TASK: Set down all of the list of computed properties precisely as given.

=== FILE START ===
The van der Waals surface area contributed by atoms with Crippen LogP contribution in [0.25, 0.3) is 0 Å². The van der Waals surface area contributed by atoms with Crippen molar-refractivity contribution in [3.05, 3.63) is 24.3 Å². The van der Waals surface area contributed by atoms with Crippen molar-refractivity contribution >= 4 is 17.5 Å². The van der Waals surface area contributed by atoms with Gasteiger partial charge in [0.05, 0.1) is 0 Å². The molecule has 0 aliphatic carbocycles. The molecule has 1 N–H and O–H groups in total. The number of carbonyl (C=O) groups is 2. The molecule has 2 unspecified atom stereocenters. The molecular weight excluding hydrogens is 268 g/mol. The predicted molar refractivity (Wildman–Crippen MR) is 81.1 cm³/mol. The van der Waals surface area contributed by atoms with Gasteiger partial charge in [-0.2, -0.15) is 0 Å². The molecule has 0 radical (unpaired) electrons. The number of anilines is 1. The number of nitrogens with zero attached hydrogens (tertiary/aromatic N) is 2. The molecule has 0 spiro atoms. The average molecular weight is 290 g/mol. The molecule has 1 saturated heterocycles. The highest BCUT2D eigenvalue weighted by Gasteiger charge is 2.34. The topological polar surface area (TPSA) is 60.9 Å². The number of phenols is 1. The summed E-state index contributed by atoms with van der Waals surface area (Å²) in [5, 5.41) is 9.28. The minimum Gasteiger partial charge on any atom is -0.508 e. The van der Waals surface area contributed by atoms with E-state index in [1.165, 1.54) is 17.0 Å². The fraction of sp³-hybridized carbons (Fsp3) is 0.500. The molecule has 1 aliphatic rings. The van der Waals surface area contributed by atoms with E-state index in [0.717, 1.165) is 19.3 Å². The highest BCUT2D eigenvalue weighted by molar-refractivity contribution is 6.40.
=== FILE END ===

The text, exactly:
The van der Waals surface area contributed by atoms with Crippen LogP contribution in [0.25, 0.3) is 0 Å². The van der Waals surface area contributed by atoms with Crippen molar-refractivity contribution in [3.05, 3.63) is 24.3 Å². The van der Waals surface area contributed by atoms with Crippen molar-refractivity contribution >= 4 is 17.5 Å². The van der Waals surface area contributed by atoms with Gasteiger partial charge in [0.05, 0.1) is 0 Å². The molecule has 0 aliphatic carbocycles. The molecule has 1 N–H and O–H groups in total. The number of carbonyl (C=O) groups is 2. The molecule has 2 unspecified atom stereocenters. The molecular weight excluding hydrogens is 268 g/mol. The predicted molar refractivity (Wildman–Crippen MR) is 81.1 cm³/mol. The van der Waals surface area contributed by atoms with Gasteiger partial charge in [-0.2, -0.15) is 0 Å². The molecule has 0 radical (unpaired) electrons. The number of anilines is 1. The number of nitrogens with zero attached hydrogens (tertiary/aromatic N) is 2. The molecule has 0 spiro atoms. The average molecular weight is 290 g/mol. The molecule has 1 saturated heterocycles. The highest BCUT2D eigenvalue weighted by Gasteiger charge is 2.34. The topological polar surface area (TPSA) is 60.9 Å². The number of phenols is 1. The summed E-state index contributed by atoms with van der Waals surface area (Å²) in [5, 5.41) is 9.28. The minimum Gasteiger partial charge on any atom is -0.508 e. The van der Waals surface area contributed by atoms with E-state index in [1.165, 1.54) is 17.0 Å². The fraction of sp³-hybridized carbons (Fsp3) is 0.500. The molecule has 1 aliphatic rings. The van der Waals surface area contributed by atoms with E-state index in [0.717, 1.165) is 19.3 Å². The highest BCUT2D eigenvalue weighted by molar-refractivity contribution is 6.40.